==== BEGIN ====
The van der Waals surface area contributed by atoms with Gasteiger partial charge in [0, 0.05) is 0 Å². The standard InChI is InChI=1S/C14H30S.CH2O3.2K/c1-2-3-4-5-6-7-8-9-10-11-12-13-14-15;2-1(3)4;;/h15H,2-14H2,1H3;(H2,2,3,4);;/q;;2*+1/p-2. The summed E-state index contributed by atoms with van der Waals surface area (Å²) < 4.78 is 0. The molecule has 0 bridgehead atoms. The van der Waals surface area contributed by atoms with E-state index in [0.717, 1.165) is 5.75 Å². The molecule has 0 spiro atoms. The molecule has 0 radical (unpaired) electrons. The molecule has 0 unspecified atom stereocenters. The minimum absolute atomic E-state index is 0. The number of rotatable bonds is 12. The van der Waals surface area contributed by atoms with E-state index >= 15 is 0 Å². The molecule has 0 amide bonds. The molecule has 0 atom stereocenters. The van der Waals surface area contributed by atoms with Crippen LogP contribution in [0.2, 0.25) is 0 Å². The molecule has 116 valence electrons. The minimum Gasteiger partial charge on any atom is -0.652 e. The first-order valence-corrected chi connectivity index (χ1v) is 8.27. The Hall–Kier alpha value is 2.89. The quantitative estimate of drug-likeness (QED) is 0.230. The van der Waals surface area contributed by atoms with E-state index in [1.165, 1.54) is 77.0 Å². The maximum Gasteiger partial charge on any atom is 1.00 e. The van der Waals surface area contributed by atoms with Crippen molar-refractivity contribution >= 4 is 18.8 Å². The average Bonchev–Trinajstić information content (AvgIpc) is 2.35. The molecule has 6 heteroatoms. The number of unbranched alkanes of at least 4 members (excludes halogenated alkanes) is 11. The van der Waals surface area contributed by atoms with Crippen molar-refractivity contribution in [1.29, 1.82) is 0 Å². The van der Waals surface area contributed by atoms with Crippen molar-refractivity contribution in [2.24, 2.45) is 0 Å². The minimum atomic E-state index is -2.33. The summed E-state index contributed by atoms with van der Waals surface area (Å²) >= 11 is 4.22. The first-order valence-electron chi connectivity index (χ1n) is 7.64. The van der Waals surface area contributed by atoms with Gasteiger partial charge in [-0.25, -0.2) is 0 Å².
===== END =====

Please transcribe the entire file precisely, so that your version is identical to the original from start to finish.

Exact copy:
The van der Waals surface area contributed by atoms with Gasteiger partial charge in [0, 0.05) is 0 Å². The standard InChI is InChI=1S/C14H30S.CH2O3.2K/c1-2-3-4-5-6-7-8-9-10-11-12-13-14-15;2-1(3)4;;/h15H,2-14H2,1H3;(H2,2,3,4);;/q;;2*+1/p-2. The summed E-state index contributed by atoms with van der Waals surface area (Å²) < 4.78 is 0. The molecule has 0 bridgehead atoms. The van der Waals surface area contributed by atoms with E-state index in [0.717, 1.165) is 5.75 Å². The molecule has 0 spiro atoms. The molecule has 0 radical (unpaired) electrons. The molecule has 0 unspecified atom stereocenters. The minimum absolute atomic E-state index is 0. The number of rotatable bonds is 12. The van der Waals surface area contributed by atoms with E-state index >= 15 is 0 Å². The molecule has 0 amide bonds. The molecule has 0 atom stereocenters. The van der Waals surface area contributed by atoms with Crippen LogP contribution in [0.2, 0.25) is 0 Å². The molecule has 116 valence electrons. The minimum Gasteiger partial charge on any atom is -0.652 e. The first-order valence-corrected chi connectivity index (χ1v) is 8.27. The Hall–Kier alpha value is 2.89. The quantitative estimate of drug-likeness (QED) is 0.230. The van der Waals surface area contributed by atoms with E-state index in [1.165, 1.54) is 77.0 Å². The maximum Gasteiger partial charge on any atom is 1.00 e. The van der Waals surface area contributed by atoms with Crippen molar-refractivity contribution >= 4 is 18.8 Å². The average Bonchev–Trinajstić information content (AvgIpc) is 2.35. The molecule has 6 heteroatoms. The number of unbranched alkanes of at least 4 members (excludes halogenated alkanes) is 11. The van der Waals surface area contributed by atoms with Crippen molar-refractivity contribution in [1.29, 1.82) is 0 Å². The van der Waals surface area contributed by atoms with Crippen molar-refractivity contribution in [2.24, 2.45) is 0 Å². The minimum atomic E-state index is -2.33. The summed E-state index contributed by atoms with van der Waals surface area (Å²) >= 11 is 4.22. The first-order valence-electron chi connectivity index (χ1n) is 7.64. The van der Waals surface area contributed by atoms with Gasteiger partial charge in [-0.25, -0.2) is 0 Å².